The big moment would come on January 9, after a belated and (wink, wink) faux Christmas celebration with my family in Florida. Over the actual holidays, I was helping report on the national championship between Clemson and Alabama for SEC Nation and ESPN. Demi and I flew from South Africa, where we had spent the holidays, to the States. At the ESPN party before the big game on January 7, Demi and I met the president of Clemson, Jim Clements, and his wife, Beth. They are some of the sweetest people you’ll ever meet. They have four children—including a daughter named Grace, who has special needs—and host a Night to Shine event in their community. The four of us became fast friends. Fast-forward to the pregame show. Right after filming for SEC Nation, I looked around and noticed Demi was nowhere to be found. I sent her a text saying I had to be down on the field for the first part of the game but that we could meet up after. Her reply was shocking: “That’s fine! I’m hanging out with Jim and Beth in their box!”
What?? As a good southern boy would say, “Bless her heart.” I mean, Jim and Beth are absolutely wonderful people, but Demi doesn’t understand the finer nuances of American football allegiances! While I don’t necessarily root for Alabama, I do work for SEC Nation. By the way, the whole debacle says a lot about my wife. She may not have realized the difference between the Atlantic Coast Conference (ACC) and the Southeastern Conference (SEC), but even if she had, I know that Demi always looks past what other people might see and appreciates people just for who they are. It’s one of many reasons I fell in love with her. Clemson won that night. I guess she picked the right winner that day—and ultimately the right husband. When I got up to the box later on, I was shocked. You might say Demi was drinking the Clemson Kool-Aid. Her neck was adorned with an orange scarf, and she was holding orange pom-poms. I’m surprised she didn’t have a claw painted on her cheek. Jim and Beth sure do know how to sell their team!
Demi and I arrived in Jacksonville, Florida, my hometown, on January 8. We spent the day celebrating “kid Christmas” first. All the nieces and nephews gathered together at my house and unwrapped their gifts, and then it was time for the adults to unwrap their gifts, one person at a time, one gift at a time. After each gift, we took time to talk about it. You can imagine how long the process took.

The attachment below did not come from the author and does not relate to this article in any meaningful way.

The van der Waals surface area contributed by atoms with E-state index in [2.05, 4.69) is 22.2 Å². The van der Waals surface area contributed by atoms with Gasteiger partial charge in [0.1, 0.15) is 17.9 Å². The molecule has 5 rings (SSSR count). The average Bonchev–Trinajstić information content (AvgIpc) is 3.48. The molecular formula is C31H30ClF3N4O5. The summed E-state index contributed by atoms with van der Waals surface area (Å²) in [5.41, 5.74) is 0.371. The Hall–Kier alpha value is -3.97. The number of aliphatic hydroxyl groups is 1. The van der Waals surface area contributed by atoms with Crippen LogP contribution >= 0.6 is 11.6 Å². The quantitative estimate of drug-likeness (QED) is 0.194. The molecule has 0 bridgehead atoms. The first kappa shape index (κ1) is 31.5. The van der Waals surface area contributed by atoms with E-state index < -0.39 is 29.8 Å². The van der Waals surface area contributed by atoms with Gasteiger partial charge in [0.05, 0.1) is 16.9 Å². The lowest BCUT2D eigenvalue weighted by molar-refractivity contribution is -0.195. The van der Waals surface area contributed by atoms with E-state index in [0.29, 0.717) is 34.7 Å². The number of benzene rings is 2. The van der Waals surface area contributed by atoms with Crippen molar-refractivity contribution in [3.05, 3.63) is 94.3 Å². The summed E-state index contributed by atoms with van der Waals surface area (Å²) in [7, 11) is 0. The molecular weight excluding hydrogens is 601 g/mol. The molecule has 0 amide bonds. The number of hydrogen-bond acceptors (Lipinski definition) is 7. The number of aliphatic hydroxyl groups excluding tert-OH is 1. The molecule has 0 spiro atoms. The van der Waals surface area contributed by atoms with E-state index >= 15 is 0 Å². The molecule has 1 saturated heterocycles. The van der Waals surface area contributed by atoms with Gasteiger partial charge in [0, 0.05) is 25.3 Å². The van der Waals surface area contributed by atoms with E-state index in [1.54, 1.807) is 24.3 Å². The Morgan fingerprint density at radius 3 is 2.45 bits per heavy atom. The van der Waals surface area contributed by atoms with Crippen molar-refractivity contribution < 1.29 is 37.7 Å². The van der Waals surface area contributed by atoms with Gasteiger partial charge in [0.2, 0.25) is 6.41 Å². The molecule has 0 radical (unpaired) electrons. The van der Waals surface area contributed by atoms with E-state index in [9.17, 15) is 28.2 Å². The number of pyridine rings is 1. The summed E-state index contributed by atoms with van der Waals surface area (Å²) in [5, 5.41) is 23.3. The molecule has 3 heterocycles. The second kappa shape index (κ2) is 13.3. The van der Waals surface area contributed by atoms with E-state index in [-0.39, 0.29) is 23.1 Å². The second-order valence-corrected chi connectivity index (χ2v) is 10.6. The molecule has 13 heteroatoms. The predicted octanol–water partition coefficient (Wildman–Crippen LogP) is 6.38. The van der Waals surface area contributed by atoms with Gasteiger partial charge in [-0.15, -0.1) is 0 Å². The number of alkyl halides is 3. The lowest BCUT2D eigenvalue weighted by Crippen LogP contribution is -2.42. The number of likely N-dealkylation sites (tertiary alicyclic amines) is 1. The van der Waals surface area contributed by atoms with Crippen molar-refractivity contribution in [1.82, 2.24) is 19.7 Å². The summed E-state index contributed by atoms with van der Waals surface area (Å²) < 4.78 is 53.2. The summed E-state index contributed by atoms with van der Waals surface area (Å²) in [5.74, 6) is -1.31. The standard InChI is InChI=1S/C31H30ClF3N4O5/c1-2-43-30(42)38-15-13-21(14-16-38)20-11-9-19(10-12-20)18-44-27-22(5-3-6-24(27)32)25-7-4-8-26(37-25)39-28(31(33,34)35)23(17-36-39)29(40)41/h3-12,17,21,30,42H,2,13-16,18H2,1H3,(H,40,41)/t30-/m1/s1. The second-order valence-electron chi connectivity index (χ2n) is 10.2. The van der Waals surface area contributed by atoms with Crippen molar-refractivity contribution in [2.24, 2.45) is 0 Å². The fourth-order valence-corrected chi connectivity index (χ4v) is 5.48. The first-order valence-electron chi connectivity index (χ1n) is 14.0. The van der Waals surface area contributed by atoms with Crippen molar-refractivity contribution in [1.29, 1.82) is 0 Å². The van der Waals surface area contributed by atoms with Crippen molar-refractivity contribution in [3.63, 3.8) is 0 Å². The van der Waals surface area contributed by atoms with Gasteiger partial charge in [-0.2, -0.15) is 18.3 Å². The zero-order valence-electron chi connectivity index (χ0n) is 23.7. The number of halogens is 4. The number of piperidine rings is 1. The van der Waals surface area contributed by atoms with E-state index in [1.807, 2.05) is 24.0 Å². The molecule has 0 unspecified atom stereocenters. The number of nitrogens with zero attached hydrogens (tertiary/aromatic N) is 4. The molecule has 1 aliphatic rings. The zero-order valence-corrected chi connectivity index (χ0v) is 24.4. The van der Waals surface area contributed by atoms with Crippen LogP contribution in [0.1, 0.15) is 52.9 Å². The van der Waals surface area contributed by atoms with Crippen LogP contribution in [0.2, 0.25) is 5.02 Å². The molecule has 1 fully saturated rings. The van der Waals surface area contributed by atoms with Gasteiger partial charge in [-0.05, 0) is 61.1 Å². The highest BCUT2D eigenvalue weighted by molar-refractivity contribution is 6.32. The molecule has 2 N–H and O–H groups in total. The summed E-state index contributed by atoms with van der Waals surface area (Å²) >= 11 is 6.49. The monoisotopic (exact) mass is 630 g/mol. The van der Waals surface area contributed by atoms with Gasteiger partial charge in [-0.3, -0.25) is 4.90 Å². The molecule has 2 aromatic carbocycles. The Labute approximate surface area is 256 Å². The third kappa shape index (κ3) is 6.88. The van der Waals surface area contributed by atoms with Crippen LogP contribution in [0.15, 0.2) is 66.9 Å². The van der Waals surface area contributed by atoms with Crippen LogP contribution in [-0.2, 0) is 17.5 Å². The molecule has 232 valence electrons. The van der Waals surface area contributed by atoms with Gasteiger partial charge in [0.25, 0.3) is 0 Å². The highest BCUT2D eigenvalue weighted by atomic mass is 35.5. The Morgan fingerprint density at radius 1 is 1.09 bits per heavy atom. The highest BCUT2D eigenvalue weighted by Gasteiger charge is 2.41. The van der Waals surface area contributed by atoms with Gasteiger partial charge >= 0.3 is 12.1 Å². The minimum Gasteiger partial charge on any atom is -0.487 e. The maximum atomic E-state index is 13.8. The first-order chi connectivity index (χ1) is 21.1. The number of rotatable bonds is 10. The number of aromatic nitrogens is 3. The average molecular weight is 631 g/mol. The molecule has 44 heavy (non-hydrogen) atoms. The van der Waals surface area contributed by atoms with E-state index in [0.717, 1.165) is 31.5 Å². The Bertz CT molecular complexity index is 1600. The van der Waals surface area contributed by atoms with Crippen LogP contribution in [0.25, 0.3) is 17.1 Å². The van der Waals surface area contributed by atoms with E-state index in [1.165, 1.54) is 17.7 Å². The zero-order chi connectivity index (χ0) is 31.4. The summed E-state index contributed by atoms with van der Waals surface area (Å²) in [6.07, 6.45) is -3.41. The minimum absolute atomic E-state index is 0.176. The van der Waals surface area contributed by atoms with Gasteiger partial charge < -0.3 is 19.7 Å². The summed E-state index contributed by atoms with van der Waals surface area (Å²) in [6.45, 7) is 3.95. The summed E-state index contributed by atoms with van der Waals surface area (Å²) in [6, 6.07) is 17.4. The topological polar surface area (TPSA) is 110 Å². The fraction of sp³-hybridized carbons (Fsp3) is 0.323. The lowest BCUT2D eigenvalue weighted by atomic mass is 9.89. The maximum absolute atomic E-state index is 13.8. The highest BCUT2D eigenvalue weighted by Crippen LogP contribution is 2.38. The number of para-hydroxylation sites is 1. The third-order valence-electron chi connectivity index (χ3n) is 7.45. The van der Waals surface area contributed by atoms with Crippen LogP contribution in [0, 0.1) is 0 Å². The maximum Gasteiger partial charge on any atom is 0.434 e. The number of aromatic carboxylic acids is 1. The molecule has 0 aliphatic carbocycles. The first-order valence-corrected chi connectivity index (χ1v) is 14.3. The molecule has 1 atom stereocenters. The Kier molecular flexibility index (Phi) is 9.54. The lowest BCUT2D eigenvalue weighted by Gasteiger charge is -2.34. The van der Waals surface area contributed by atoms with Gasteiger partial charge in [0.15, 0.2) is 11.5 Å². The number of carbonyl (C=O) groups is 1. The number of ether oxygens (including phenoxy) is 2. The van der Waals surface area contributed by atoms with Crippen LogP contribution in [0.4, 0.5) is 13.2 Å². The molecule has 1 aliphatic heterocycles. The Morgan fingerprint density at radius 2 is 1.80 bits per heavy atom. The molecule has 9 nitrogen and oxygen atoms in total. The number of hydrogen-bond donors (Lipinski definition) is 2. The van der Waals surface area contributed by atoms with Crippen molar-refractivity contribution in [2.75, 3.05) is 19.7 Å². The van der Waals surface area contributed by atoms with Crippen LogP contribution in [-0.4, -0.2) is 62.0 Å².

In order to create a proposal that was unexpected, I did something that you might think is borderline unfair. As we opened presents with my family that morning, I gave Demi a small velvet box. I knew what she really was hoping to find in that box, even though she’d never say it out loud. When the box clicked open, Demi’s eyes widened and she beheld . . . not an engagement ring. She did her best to hide her disappointment and tried to be gracious and effusive about her present. My gift was strategic—a slight misdirection. I figured getting her a non-engagement ring would throw her off the scent if she had any expectations of getting a real one.
Once we finished opening gifts, it was time for Mission Proposal, which would happen in the backyard of my parents’ farmhouse. The plan was for everyone to meet for dinner at my parents’ house nearby. Some of the women were suggesting to Demi that she dress up since Christmas dinner at the Tebows’ was a formal thing (not entirely true, by the way—more like jeans and T-shirts or pajamas). Before we left, and while most of the family had already arrived at Mom and Dad’s, I had something else planned to further divert Demi from an engagement trail. A friend who worked at a local car dealership had dropped off a decoy truck that Demi thought she and I were going to drive over to my parents’ to give my father as his last gift (sorry, Dad!). The day was ripe with sweet surprises but none for my soon-to-be fiancée. I was positive Demi had zero expectations of getting engaged that day.
Funny, on the drive over to my parents’ place, one of our favorite songs just happened to come on. It was “The Wedding Song” by Demi’s favorite South African artist, Matthew Mole—the very same musician I had flown in that day and had arranged to play live for her right after I’d ask her to marry me. The mood was perfectly set.